He may have been a great teammate, but his production slipped. Henderson batted .241 and the following year, he was traded to the Anaheim Angels on August 13, 1997. For the 1998 season, Henderson signed a one-year deal with Oakland, the fourth time he suited up for the Athletics. At 39 years of age, Henderson led the AL in stolen bases (66) and walks (118) in 1998 despite a .236 average in 542 at-bats.

The New York Mets inked Henderson to a two-year deal worth $3.9 million after he 1998 season wrapped. He was named The Sporting News Comeback Player of the Year in 1999. He batted .315 with 37 stolen bases, 12 home runs, 42 RBIs, and a .423 on-base percentage. The next year, he was released by the Mets on May 13, 2000. Tempers were hot from the year before when it was reported that during the Mets’ Game Six loss to Atlanta in the LCS, he was playing cards in the clubhouse with Bobby Bonilla. Henderson denied the allegation and demanded that the accuser confront him face-to-face. Of course, it never came to that. He reported late to spring training the following season. “It’s addition by subtraction,” said Mets general manager Steve Phillips.22 Henderson signed with Seattle and finished out the year with the Mariners.

Rickey returned to the Padres in 2001, which proved to be a record-setting one for Henderson. On April 25, 2001, the Padres were trailing Philadelphia, 5-3, heading into the bottom of the ninth inning. Henderson led off with a walk against Phillies closer Jose Mesa. The free pass was the 2,063rd of Henderson’s career, surpassing Babe Ruth for the top spot on the all-time walk list. On October 4, 2001, Henderson hit a home run off Dodger pitcher Luke Prokopec in the third inning. As he neared home plate, Henderson slid into home plate to commemorate the 2,246th run scored in his career, passing Ty Cobb on the all-time runs scored list. “When I first started in the big leagues,” said Henderson, “I felt that as the leadoff hitter, my job was to get on the base paths, create stuff, and score some runs to help my teammates win some ballgames. It just happens over the 23 years I think I went out there and did my job as well as I could do … and all of a sudden, it’s a record breaker … it’s just an honor.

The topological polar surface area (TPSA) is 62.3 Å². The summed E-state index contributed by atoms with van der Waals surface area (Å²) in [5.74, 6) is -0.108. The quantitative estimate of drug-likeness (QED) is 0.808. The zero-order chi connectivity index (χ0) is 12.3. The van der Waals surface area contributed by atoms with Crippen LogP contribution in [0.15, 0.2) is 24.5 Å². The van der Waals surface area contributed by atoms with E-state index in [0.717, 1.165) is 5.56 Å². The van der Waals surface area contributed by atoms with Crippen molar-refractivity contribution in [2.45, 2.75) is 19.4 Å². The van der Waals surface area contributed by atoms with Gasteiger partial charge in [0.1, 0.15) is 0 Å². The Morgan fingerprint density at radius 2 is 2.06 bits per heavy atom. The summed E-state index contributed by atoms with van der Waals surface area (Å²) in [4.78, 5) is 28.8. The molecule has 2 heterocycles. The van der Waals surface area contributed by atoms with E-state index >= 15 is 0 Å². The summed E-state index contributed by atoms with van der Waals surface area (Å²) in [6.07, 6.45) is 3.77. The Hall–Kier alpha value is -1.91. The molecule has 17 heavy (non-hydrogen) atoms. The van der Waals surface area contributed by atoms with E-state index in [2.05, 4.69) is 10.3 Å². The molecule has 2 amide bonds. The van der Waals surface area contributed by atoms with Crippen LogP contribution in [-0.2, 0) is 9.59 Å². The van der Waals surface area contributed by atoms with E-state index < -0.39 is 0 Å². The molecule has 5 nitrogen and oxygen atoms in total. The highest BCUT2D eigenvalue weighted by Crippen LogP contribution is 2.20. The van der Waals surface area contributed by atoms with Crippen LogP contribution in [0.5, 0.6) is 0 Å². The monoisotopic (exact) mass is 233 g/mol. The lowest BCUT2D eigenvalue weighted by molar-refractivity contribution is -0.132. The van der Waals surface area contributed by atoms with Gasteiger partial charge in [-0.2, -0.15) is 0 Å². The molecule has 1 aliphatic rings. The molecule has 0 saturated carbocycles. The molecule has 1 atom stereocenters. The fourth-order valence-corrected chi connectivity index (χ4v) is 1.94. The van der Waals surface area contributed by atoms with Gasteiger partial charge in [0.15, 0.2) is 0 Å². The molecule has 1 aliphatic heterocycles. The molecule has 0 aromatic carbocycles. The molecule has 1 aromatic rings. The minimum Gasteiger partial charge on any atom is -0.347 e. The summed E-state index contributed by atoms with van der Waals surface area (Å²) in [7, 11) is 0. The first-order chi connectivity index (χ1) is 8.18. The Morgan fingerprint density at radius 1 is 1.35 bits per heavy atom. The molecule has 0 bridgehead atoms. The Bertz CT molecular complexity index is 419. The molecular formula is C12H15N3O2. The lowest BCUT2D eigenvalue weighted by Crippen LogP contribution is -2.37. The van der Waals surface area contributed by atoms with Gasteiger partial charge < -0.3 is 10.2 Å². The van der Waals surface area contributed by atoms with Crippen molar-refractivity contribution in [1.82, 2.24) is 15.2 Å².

“Going out and scoring so many runs is just not an individual record. It’s a record that you’ve got to have your teammates help you out and in the 23 years I have had some great teammates.”23

On October 7, 2001, the San Diego Padres were hosting the Colorado Rockies in Tony Gwynn’s last major league game. Henderson added to the festivities when he hit a double to right field off pitcher John Thomson to record his 3,000th career base hit. “I thought it was going to come,” said Thomson. “I gave up three hits to him in Colorado. I’m glad he got it. I’d feel really weird if he had three or four at-bats and he didn’t get a hit. Now when someone asks who gave up Rickey Henderson’s 3,000 hit, the answer will be ‘John Thomson’”.24

Boston signed Henderson to a minor league contract in 2002. To this point in his career, Henderson had stolen 1,395 bases, totaling more than the Red Sox franchise, which in the same amount of time, had amassed 1,382 stolen bases.25 The Red Sox passed Henderson early that year.

In a surprise development at the start of the 2003 campaign, Henderson signed a contract with the independent Newark Bears of the Atlantic League. He was 44 years old, making $3,000 playing for a team that was considered on par with a Class AA team in the minor leagues. “If I don’t feel I have the skills, I’d be happy to hang up my shoes and go be with my kids,” said Henderson. “But I know I have the skill. The speed guys who can score runs? I think I am better than the guys in the major leagues. Will I get the chance?”26